> >>
> >> Click on the NetworkManager icon, usually at the top of the screen,
> >> often on the right somewhere.  Mine looks like a little white box with
> >> a line dropping down to two more little white boxes below it.  Click
> >> on the cogwheel icon to open the settings for the Ethernet card, then
> >> on the "IPv4" tab.  Select "IPv4 Method" "Manual" and fill in the
> >> "Address" field with the static IP address you want.  The "Netmask"
> >> field should normally be set to "255.255.255.0" and the "Gateway" to
> >> the IPv4 address of your router.  Leave the "DNS" and "Routes" options
> >> set to "Automatic".  Click "Apply".
> >> _________________________________________
> >>
> >
> >I understand what you are saying Stephen, but I have a couple questions.
> If
> >I go the manual  method, would I first have to revert my
> >"/etc/network/interfaces" file to original state? (I did get successful
> >News and NFL recordings on HDHR last night) Secondly, I've employed a fix,
> >recommended by this site "
> >https://datawookie.netlify.com/blog/2018/10/dns-on-ubuntu-18.04/"  to
> >insure that nameserver settings required for my VPN survive a reboot. I
> >assume this should be taken into account when using your's or Allen's fix,
> >right?
> >I just checked and the change to /etc/network/interfaces (Allen's fix) has
> >not harmed my VPN usage.
>
> OK, having set up those DNS settings for the VPN does change things.
> You are already using non-ISP DNS servers, and what that fix does, in
> a NetworkManager environment, likely overrides any "dns-nameservers"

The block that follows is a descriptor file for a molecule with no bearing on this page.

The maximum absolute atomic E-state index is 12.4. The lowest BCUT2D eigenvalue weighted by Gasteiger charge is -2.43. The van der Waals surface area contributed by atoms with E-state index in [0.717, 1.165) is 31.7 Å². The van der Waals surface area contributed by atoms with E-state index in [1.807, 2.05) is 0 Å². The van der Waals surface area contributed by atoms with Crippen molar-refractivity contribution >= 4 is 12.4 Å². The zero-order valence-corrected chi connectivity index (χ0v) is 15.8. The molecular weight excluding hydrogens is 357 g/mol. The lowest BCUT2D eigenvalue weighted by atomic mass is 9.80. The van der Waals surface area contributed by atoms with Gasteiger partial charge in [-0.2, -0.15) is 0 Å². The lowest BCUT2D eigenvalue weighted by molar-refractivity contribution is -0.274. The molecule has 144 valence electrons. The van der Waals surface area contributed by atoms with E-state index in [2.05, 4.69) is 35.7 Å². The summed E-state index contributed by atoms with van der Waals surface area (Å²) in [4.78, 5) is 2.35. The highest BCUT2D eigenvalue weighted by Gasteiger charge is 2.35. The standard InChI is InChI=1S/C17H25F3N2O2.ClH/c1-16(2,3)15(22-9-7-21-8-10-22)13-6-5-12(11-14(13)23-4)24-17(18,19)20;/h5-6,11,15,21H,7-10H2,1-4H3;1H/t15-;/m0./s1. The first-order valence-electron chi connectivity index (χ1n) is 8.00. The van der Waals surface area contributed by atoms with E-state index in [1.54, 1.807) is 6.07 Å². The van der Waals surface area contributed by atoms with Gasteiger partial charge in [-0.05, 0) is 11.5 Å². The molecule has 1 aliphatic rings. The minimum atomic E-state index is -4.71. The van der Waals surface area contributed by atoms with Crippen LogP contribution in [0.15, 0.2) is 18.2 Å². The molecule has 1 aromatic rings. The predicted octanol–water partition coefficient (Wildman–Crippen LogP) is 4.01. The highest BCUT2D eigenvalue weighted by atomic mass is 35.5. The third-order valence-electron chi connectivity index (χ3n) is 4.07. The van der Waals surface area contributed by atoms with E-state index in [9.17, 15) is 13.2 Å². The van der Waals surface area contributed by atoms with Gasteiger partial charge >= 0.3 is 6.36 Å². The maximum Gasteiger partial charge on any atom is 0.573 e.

> lines in the interfaces file, if they were not already being ignored
> by NetworkManager.  So there is no need to change anything from what
> you have.  You might like to delete or comment out the
> "dns-nameservers" line so that it does not fool you at some later date
> into thinking that is the right place to change the nameserver
> addresses.
>
> Just be aware that if, at some later time, you want to use something
> like an ISP provided multimedia service that is not available outside
> the ISP network, it may not work on that PC with the non-ISP DNS
> servers being used.
> _______________________________________________
>
> Daryl, Good to hear you got it working. Stephen brings up some interesting
points. A little history. I got this fix from a combination of comments to
posts here by Ian Cameron, a bug report on Linux
https://bugs.launchpad.net/ubuntu/+source/avahi/+bug/1586528, and an
article I can't find. Stephen was also helpful in troubleshooting and in
particular eliminating the IPv6 issue as a possible cause. I reviewed the
thread and see that without the name servers the system appeared to work
but was not getting Schedules Direct data so after 2 seeks my recordings
stopped. I cannot find the article that suggested adding the name servers
but I am pretty sure I got it from a Google search. It did not come from
this group. I have static addresses or reserved addresses on the Linux box
and the HDHRs. I changed that as an experiment lately and it did not work.